Humor’s A Minefield: The Jason Alexander “Gay” Cricket Joke Apology

Now this is an apology.

Summary, if you haven’t heard the story: Jason Alexander went on Craig Ferguson and made a joke calling the game of cricket “gay”, with some accompanied (effeminate) imitations of the way that the ball is thrown (pitched? hurled? I know nothing about cricket). Of course, he was called out for his statements…but the apology he made went far beyond what you’d expect.

You know what I found most interesting about the apology? In it, Alexander addressed those who would call negative reactions to his words “oversensitive.” And this got me thinking, because I agree to some extent that as a society we’ve gotten so precise in our political correctness that making a joke can feel like traversing a minefield – you’re always going to offend someone.

In fact, I’m reading Jenny Lawson’s Let’s Pretend This Never Happened (go read it immediately; it’s one of the funniest books I have ever read and I’ve been cackling over it in bed every night while Kendrick looks at me like I’m a crazy person), and in the preface Jenny addresses this very issue:

“I apologize in advance for [rambling], and also for offending you, because you’re going to get halfway through this book and giggle at non sequiturs about Hitler and abortions and poverty, and you’ll feel superior to all the uptight, easily offended people who need to learn how to take a fucking joke, but then somewhere in here you’ll read one random thing that you’re sensitive about, and everyone else will think it’s hysterical, but you’ll think, ‘Oh, that is way over the line.’ I apologize for that one thing. Honestly, I don’t know what I was thinking.”

Now, I really appreciate a good, insensitive joke. I also am terrified about making said jokes to anyone other than…well, Kendrick. Because I’m also very much aware of how devastating one person’s idea of “humor” can be to the target of a joke, and not hurting another person is more important to me than getting a laugh.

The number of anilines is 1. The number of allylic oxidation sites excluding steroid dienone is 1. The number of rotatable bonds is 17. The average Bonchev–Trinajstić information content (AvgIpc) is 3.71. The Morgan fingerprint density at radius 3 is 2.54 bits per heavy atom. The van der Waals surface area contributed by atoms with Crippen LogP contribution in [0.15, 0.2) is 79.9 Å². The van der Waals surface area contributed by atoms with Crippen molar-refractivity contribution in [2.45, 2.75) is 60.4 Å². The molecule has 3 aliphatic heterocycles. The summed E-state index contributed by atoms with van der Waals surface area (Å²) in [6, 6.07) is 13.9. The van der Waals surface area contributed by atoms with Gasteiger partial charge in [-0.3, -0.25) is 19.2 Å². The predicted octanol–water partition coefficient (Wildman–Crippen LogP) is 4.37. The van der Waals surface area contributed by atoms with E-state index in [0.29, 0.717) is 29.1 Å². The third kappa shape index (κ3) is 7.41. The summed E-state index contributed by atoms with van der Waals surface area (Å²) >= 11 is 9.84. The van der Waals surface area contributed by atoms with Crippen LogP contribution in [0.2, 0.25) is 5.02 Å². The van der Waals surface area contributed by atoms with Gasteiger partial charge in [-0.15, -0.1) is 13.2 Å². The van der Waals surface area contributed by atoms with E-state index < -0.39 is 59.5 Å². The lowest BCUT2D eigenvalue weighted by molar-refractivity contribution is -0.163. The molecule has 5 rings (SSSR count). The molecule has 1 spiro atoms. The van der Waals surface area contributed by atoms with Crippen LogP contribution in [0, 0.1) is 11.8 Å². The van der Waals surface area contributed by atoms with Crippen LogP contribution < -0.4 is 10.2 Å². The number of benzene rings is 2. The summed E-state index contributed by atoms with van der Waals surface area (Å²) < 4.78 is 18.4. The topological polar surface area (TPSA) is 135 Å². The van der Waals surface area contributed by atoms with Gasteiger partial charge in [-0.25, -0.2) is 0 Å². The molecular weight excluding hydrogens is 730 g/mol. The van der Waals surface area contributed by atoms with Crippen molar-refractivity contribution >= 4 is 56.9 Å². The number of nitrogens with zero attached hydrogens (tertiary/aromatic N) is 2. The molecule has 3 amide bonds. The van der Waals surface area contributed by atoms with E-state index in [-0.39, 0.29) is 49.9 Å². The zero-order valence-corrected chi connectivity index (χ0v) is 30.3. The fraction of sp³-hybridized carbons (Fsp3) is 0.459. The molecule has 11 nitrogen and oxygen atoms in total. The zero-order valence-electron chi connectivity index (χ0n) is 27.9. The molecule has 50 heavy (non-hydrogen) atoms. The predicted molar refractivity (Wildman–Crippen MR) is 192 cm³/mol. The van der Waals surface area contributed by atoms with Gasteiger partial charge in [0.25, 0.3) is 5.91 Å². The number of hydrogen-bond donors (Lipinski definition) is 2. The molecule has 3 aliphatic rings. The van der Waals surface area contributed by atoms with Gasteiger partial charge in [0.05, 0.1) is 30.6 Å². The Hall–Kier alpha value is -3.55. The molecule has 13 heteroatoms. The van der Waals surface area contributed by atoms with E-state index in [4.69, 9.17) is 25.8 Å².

And, as Jenny suspected of her readers, I also have fairly arbitrary guildelines in place in my own head that tell me when – to me – something has gone “over the line.” But the key word there is “arbitrary”; to each his own. What I found most enlightening about Alexander’s apology was that he explained why his statements fell outside the bounds of innocent humor, and were not something to shrug off as mere comedy:

“It is not that we can’t laugh at and with each other. It is not a question of oversensitivity. The problem is that today, as I write this, young men and women whose behaviors, choices or attitudes are not deemed “man enough” or “normal” are being subjected to all kinds of abuse from verbal to physical to societal. They are being demeaned and threatened because they don’t fit the group’s idea of what a “real man” or a “real woman” are supposed to look like, act like and feel like. 

For these people, my building a joke upon the premise I did added to the pejorative stereotype that they are forced to deal with everyday. It is at the very heart of this whole ugly world of bullying that has been getting rightful and overdue attention in the media. And with my well-intentioned comedy bit, I played right into those hurtful assumptions and diminishments.”

And that’s it, exactly. It’s not about whether you have a sense of humor or you don’t – it’s about understanding how something that to one person is nothing more than a comedy bit can be something very different – very damaging, and very dangerous – to another. Then you can choose to make your joke – or not – but at least you’re not ignoring the very real fact that words can hurt, and that their repercussions can extend far beyond the moment when they’re uttered.

What do you think about Alexander’s apology?

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